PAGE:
Body pain, such as arm and elbow pain after a car accident, may indicate that an injury requires medical attention. If the pain is more than general soreness or continues for several days, you should see a doctor to rule out anything that needs treatment to heal properly.
Many people do not see a doctor because they worry about the cost of their care. However, if the other motorist caused your accident, their car insurance coverage should pay for your evaluation and treatment. You may be able to recover additional damages, as well.
Understanding the Causes of Arm and Elbow Injuries Following a Crash
The arm and elbow joint requires many working parts to function, and any of these parts could suffer damage in a collision. You could sustain injuries to the skin, bones, muscles, joints, ligaments, or tendons.
Most arm and elbow injuries require only in-office treatment, although some may call for surgery, hospitalization, and rehabilitation. Some common arm and elbow car accident injuries include:
- Cuts and bruises
- Fractures and compound fractures
- Sprains and strains
- Joint dislocations
- Ligament tears or tendon ruptures
- Damage to blood vessels, nerves, and other necessary tissues
- Crush injuries
- Whiplash, which often causes pain, numbness, or tingling in the arms
How Will the Doctor Treat My Arm and Elbow Pain?
The treatment and care you need for your pain will depend on the diagnosis. The doctor who assesses your condition will determine the correct course of treatment for you. Depending on your injuries, this could include:
- Observation and immobilization, casting
- Ice, rest, and over-the-counter medication
- Prescription pain management
- Rehabilitation and therapy
For a free legal consultation, call (800) 537-8185
Are Most Causes of Arm and Elbow Pain Relatively Minor?
The good news is that most pain in the arm or elbow after a collision occurs because of contusions, expected soreness, or minor injuries. More serious injuries do occur, but not as frequently.
However, depending on your job, an arm or elbow injury could keep you out of work for a few days, several weeks, or even longer. The missed paychecks add up, especially once the medical bills arrive. Our team could help you seek damages for this, as well.
Recovering Damages Based on Your Car Accident Injuries
If you were the victim of a traffic accident and required medical evaluation, most states will let you seek compensation regardless of the severity of your injuries. In a state with fault-based car accident laws, you may be able to file an auto liability claim or sue the at-fault driver for monetary damages.
The recoverable damages available in an insurance settlement or court award depend on the specific harm you incurred, including financial, physical, and psychological injuries. Some examples include:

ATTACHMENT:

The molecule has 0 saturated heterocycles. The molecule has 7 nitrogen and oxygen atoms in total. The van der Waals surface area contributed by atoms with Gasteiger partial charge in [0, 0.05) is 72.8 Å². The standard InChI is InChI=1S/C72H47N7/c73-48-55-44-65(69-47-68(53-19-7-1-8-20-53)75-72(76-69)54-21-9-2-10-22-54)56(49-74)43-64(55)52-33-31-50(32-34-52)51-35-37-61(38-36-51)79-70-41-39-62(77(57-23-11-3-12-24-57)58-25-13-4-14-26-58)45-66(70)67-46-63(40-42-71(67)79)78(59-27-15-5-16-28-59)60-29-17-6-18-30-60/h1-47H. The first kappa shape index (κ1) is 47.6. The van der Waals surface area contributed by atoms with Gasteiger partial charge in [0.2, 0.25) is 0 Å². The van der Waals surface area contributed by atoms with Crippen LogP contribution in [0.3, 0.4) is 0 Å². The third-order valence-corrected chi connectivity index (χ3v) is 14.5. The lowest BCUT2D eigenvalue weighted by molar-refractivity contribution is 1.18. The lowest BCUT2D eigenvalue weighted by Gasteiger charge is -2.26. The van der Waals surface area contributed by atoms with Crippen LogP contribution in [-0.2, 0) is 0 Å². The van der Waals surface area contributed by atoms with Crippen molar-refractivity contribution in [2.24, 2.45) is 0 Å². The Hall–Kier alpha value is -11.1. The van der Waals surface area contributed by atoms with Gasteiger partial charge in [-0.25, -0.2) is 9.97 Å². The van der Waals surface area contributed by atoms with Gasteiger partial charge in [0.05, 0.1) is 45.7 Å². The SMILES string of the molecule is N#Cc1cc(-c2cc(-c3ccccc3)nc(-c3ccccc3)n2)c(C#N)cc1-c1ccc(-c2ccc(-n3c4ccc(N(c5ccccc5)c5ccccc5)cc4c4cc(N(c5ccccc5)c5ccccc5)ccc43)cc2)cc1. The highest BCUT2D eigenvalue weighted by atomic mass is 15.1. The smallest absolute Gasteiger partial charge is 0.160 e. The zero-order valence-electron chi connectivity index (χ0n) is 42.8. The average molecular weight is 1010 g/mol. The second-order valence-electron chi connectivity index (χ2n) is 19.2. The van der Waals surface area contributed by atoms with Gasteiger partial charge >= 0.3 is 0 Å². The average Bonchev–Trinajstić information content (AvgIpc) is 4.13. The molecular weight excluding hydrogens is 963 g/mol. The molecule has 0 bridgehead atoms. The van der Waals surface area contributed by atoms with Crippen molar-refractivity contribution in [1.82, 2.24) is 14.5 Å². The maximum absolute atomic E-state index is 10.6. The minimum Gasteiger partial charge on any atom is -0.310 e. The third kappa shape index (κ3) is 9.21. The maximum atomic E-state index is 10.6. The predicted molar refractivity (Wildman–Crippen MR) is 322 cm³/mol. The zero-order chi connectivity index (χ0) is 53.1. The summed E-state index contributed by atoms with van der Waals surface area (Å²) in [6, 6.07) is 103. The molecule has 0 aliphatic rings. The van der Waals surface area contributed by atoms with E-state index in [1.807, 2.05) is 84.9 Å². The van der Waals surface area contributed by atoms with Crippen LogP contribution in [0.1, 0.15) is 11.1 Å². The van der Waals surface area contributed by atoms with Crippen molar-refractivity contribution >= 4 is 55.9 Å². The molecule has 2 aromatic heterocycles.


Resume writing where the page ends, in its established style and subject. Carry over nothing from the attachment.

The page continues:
- Medical bills for current and future care
- Ambulance transportation if necessary
- Related care costs
- Lost income
- Reduced earning capacity for lasting impairments
- Property damages, such as your car
- Pain and suffering damages
- Other non-economic losses
Do I Have to Work with an Attorney to Recover Compensation in My Case?
No, you do not have to have a personal injury law firm represent you and manage the insurance claims process on your behalf. However, hiring an attorney can significantly reduce your stress and give you the time and energy to focus on healing and reclaiming your life.
A car accident attorney from our firm knows how to develop a case and handle your claim while avoiding any potential hurdles. This includes knowing which paperwork to file or how to determine your case’s worth. In addition to investigating what happened, identifying the liable parties, and seeking justice, your attorney will:
- Protect your rights
- Answer your questions
- Keep you up to date about your case status
- Help you understand your options and make decisions when necessary
- Fight to hold the at-fault party accountable
- Represent your best interests
In most cases, your attorney will file an insurance claim and pursue damages for you without suing the at-fault driver. However, our firm will sue on your behalf if that is the most beneficial option based on the circumstances of your accident.
You don’t Have Forever to Take Legal Action
When you sue, additional rules apply. In particular, each state has a statute of limitations. There may be exceptions, but these laws set a general deadline for suing a liable party. The time limits in our service areas are as follows:
- Ala. Code § 6-2-38 gives you two years in Alabama.
- Ark. Code Ann. § 16-56-105 gives you three years in Arkansas.
- La. Civ. Code Art. 3492 gives you one year in Louisiana.
- Miss. Code Ann. § 15-1-49 gives you three years in Mississippi.
You should not take this to mean that you have several months or even years to enlist the help of an attorney, though. There are many steps to complete before you determine if you need to sue, and you may be able to develop a stronger case against the at-fault driver if you act quickly.
Discuss Your Legal Options for Monetary Damages with Our Team Today
You can speak with a team member from the Morris Bart law office nearest you for free today. We provide free case evaluations and consultations, answering your questions and explaining your options for seeking compensation. We have 15 locations across Alabama, Arkansas, Louisiana, and Mississippi, and we are a contingency fee firm.
Dial (800) 537-8185 now to learn more about your legal options, rights, and next steps.
Questions?Call (800) 537-8185
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